Welcome to YSFlight!

Home                                                                                                      An introduction to the world of YS...

YS Flight Simulation System 2000, or YSFlight for short, is a lightweight computer flight simulator and game developed and frequently updated by Soji Yamakawa. The current version of YSFlight, version 20060828, is little more than 6Mbs, making it one of the smallest fully functioning flight simulators. It has both single and online player modes, along with it's own AI and missions. 

For single player mode, there are multiple ways of flying on YSFlight. You can:

  • Create a new flight, where you may select the plane and scenery of your choice and fly however you choose;
  • Create a new formation flight, where you can have a either a diamond or delta formation of the plane you choose, with you as the leader;
  • Create an aerial combat, where you fight up to 5 computer AI with up to 2 wingmen, all of whose planes you pick;
  • Fly Endurence mode, where you have to survive 900 seconds of rounds of a maximum of 5 AI, with up to 2 wingmen if you want;
  • Fly an Intercept mission, where you must protect your base for 900 seconds against up to 5 AI bombers, with up to 2 wingmen;
  • Fly a Close Air Support mission, where you must help defend your base for 900 seconds against waves of ground AI;

For most of these modes, you may set the flight enviroment, for example: night or day, wind speed and direction, visibility and fog, with/without ground fire, etc. After each flight, YSFlight will have a record of it ready, so that you may go back and evaluate your performance. Unless you choose to save this flight, the record will be deleted once you make another flight, or when you close YS.

In version 20060828, a new feature called Landing Practice was introduced for offline play. It allows you to attempt an approach and landing in a plane of your choice in any of 15 levels of varying difficulty.

Network play is what most players use, and there are some settings for this as well. First of all, unless you have a firewall or some restriction on your internet settings, all persons with YSFlight installed should be able to host their own server. If you do, a number of different settings is open to you. As in single player mode, you will be able to choose night or day mode, visibility and fog, ground fire, etc. However, there are also some new settings which you can customize.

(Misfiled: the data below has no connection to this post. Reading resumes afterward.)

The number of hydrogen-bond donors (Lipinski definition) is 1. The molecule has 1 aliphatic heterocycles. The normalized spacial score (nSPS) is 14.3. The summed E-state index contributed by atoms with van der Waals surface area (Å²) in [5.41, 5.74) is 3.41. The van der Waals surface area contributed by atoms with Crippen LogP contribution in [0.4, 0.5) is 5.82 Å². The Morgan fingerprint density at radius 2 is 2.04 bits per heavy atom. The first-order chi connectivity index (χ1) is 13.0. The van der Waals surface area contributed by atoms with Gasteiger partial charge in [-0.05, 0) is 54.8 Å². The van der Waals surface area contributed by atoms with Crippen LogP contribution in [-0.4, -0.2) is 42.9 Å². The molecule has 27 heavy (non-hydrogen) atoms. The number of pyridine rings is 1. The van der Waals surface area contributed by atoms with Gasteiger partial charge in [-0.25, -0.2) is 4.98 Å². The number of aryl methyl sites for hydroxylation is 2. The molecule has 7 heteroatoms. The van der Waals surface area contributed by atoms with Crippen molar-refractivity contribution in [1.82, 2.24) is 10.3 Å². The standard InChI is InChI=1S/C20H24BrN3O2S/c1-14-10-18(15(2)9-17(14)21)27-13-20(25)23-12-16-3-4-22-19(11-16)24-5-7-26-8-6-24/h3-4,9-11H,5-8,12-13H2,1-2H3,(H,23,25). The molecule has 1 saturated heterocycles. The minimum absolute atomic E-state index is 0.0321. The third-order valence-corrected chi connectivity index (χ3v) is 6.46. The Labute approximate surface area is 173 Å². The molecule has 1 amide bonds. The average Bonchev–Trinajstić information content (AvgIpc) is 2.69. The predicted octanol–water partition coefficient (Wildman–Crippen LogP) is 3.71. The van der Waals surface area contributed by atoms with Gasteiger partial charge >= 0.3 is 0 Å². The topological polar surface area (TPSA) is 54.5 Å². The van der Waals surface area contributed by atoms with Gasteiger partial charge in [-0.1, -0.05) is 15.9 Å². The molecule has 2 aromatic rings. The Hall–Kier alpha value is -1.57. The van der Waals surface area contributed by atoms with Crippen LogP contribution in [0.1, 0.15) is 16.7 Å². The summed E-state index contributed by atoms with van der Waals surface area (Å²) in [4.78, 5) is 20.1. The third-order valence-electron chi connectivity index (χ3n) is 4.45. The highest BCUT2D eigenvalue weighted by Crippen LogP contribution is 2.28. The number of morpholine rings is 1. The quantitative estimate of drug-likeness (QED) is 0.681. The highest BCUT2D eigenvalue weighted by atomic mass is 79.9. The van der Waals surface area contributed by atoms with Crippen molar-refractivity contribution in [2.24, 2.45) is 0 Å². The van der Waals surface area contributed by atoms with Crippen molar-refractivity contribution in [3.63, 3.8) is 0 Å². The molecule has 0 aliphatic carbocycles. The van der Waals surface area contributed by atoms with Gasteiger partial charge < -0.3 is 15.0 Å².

You may:

  • Choose your username, scenery, start position, and IFF (Identify Friend or Foe);
  • Determine if missiles, guns, bombs, and rockets may be used;
  • Enable or disable the radar gun sight;
  • Enable or disable notification of players taking off or leaving the game; 
  • Determine the distance at which other users can identify each other;
  • Enable or disable the Third Airplane View (viewing other players and their locations);  
  • Determine the radar altitude limit; 
  • Enable or disable Mid-air collision and Black out;

All your settings will apply to anyone who visits and flies on your server. 

If you are joining someone else's server, you will have to acquire their IP (Internet Protocol) Address. This is usually available either from the person who's hosting the server, or through an online server list hosted on some fansites. 

A common occurence during online play is "lag", where the host's, or your own internet connection becomes overwhelmed and the data transfer is disrupted, resulting in other players seeming to zoom across the sky. This is not a glitch in YSFlight, it is actually a common occurance among many online multi-player games; because the game is hosted by individuals and not servers, each person's Internet bandwith determines how many people may fly on their server without lag. Therefore, if you plan to regularly host a server for 5 or more people, make sure you have at least a DSL connection.